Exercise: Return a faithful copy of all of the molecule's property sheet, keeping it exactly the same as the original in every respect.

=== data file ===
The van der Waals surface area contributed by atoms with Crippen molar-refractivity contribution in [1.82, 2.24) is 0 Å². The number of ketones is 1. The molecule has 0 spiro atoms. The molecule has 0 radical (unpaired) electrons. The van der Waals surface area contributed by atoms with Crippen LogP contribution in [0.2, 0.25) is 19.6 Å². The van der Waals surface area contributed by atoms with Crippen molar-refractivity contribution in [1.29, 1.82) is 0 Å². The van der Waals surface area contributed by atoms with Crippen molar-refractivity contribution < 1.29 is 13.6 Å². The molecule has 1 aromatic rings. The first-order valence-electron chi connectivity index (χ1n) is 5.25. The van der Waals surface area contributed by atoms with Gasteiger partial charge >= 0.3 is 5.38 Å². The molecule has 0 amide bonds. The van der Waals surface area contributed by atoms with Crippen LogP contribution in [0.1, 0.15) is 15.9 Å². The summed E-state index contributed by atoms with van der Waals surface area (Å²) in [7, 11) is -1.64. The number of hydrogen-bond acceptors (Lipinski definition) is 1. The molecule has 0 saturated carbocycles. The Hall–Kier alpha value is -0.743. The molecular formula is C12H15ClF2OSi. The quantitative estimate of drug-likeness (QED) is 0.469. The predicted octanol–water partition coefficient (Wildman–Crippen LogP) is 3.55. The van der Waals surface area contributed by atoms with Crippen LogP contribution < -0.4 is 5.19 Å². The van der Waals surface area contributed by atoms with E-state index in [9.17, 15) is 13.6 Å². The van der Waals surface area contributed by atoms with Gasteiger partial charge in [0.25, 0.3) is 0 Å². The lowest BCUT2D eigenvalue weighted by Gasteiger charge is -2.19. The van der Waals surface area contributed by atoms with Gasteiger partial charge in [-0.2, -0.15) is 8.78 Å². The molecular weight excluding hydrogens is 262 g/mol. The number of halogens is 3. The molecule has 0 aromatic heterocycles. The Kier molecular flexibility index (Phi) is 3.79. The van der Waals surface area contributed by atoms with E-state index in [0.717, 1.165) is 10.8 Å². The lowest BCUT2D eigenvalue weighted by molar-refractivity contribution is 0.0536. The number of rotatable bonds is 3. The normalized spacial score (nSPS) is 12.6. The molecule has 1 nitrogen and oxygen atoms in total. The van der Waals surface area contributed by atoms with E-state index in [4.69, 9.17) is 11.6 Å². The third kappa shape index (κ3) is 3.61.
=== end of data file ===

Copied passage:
The van der Waals surface area contributed by atoms with Crippen molar-refractivity contribution in [1.82, 2.24) is 0 Å². The number of ketones is 1. The molecule has 0 spiro atoms. The molecule has 0 radical (unpaired) electrons. The van der Waals surface area contributed by atoms with Crippen LogP contribution in [0.2, 0.25) is 19.6 Å². The van der Waals surface area contributed by atoms with Crippen molar-refractivity contribution in [1.29, 1.82) is 0 Å². The van der Waals surface area contributed by atoms with Crippen molar-refractivity contribution < 1.29 is 13.6 Å². The molecule has 1 aromatic rings. The first-order valence-electron chi connectivity index (χ1n) is 5.25. The van der Waals surface area contributed by atoms with Gasteiger partial charge >= 0.3 is 5.38 Å². The molecule has 0 amide bonds. The van der Waals surface area contributed by atoms with Crippen LogP contribution in [0.1, 0.15) is 15.9 Å². The summed E-state index contributed by atoms with van der Waals surface area (Å²) in [7, 11) is -1.64. The number of hydrogen-bond acceptors (Lipinski definition) is 1. The molecule has 0 saturated carbocycles. The Hall–Kier alpha value is -0.743. The molecular formula is C12H15ClF2OSi. The quantitative estimate of drug-likeness (QED) is 0.469. The predicted octanol–water partition coefficient (Wildman–Crippen LogP) is 3.55. The van der Waals surface area contributed by atoms with Crippen LogP contribution < -0.4 is 5.19 Å². The van der Waals surface area contributed by atoms with E-state index in [9.17, 15) is 13.6 Å². The van der Waals surface area contributed by atoms with Gasteiger partial charge in [0.25, 0.3) is 0 Å². The lowest BCUT2D eigenvalue weighted by Gasteiger charge is -2.19. The van der Waals surface area contributed by atoms with Gasteiger partial charge in [-0.2, -0.15) is 8.78 Å². The molecular weight excluding hydrogens is 262 g/mol. The number of halogens is 3. The molecule has 0 aromatic heterocycles. The Kier molecular flexibility index (Phi) is 3.79. The van der Waals surface area contributed by atoms with E-state index in [0.717, 1.165) is 10.8 Å². The lowest BCUT2D eigenvalue weighted by molar-refractivity contribution is 0.0536. The number of rotatable bonds is 3. The normalized spacial score (nSPS) is 12.6. The molecule has 1 nitrogen and oxygen atoms in total. The van der Waals surface area contributed by atoms with E-state index in [4.69, 9.17) is 11.6 Å². The third kappa shape index (κ3) is 3.61.